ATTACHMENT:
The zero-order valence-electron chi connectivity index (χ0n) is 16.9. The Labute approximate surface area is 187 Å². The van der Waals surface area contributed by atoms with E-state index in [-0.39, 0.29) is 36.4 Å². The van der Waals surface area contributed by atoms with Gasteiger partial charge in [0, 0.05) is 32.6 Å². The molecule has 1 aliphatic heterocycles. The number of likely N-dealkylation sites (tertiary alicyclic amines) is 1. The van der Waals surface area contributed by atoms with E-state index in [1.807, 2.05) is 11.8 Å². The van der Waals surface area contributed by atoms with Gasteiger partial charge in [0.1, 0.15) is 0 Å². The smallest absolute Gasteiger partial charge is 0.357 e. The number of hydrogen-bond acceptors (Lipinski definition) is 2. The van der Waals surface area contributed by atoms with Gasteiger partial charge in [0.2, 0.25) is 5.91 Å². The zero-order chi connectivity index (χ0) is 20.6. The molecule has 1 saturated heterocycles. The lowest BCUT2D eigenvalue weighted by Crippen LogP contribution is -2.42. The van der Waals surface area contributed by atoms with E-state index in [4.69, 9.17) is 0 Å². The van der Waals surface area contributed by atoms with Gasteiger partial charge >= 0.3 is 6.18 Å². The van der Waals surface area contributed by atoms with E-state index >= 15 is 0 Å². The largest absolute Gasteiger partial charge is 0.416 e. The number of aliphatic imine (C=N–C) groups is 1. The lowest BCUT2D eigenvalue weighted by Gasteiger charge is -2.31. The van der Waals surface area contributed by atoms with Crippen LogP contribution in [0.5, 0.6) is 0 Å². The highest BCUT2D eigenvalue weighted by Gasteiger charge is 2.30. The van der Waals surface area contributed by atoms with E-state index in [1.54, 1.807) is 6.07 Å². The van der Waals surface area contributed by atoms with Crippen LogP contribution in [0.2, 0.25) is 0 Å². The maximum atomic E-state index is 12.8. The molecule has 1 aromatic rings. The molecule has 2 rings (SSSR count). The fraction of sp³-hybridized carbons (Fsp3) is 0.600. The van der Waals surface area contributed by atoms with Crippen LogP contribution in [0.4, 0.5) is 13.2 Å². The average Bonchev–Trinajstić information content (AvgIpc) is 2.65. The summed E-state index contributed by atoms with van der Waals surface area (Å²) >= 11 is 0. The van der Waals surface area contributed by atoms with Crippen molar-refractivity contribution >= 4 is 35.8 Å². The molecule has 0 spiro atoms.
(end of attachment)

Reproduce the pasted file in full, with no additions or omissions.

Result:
The zero-order valence-electron chi connectivity index (χ0n) is 16.9. The Labute approximate surface area is 187 Å². The van der Waals surface area contributed by atoms with E-state index in [-0.39, 0.29) is 36.4 Å². The van der Waals surface area contributed by atoms with Gasteiger partial charge in [0, 0.05) is 32.6 Å². The molecule has 1 aliphatic heterocycles. The number of likely N-dealkylation sites (tertiary alicyclic amines) is 1. The van der Waals surface area contributed by atoms with E-state index in [1.807, 2.05) is 11.8 Å². The van der Waals surface area contributed by atoms with Gasteiger partial charge in [0.1, 0.15) is 0 Å². The smallest absolute Gasteiger partial charge is 0.357 e. The number of hydrogen-bond acceptors (Lipinski definition) is 2. The van der Waals surface area contributed by atoms with Gasteiger partial charge in [0.2, 0.25) is 5.91 Å². The zero-order chi connectivity index (χ0) is 20.6. The molecule has 1 saturated heterocycles. The lowest BCUT2D eigenvalue weighted by Crippen LogP contribution is -2.42. The van der Waals surface area contributed by atoms with E-state index in [4.69, 9.17) is 0 Å². The van der Waals surface area contributed by atoms with Gasteiger partial charge >= 0.3 is 6.18 Å². The van der Waals surface area contributed by atoms with E-state index >= 15 is 0 Å². The largest absolute Gasteiger partial charge is 0.416 e. The number of aliphatic imine (C=N–C) groups is 1. The lowest BCUT2D eigenvalue weighted by Gasteiger charge is -2.31. The van der Waals surface area contributed by atoms with Crippen LogP contribution in [0.5, 0.6) is 0 Å². The highest BCUT2D eigenvalue weighted by Gasteiger charge is 2.30. The van der Waals surface area contributed by atoms with E-state index in [1.54, 1.807) is 6.07 Å². The van der Waals surface area contributed by atoms with Crippen LogP contribution in [0.2, 0.25) is 0 Å². The maximum atomic E-state index is 12.8. The molecule has 1 aromatic rings. The molecule has 2 rings (SSSR count). The fraction of sp³-hybridized carbons (Fsp3) is 0.600. The van der Waals surface area contributed by atoms with Crippen LogP contribution in [0.4, 0.5) is 13.2 Å². The average Bonchev–Trinajstić information content (AvgIpc) is 2.65. The summed E-state index contributed by atoms with van der Waals surface area (Å²) >= 11 is 0. The van der Waals surface area contributed by atoms with Crippen molar-refractivity contribution >= 4 is 35.8 Å². The molecule has 0 spiro atoms.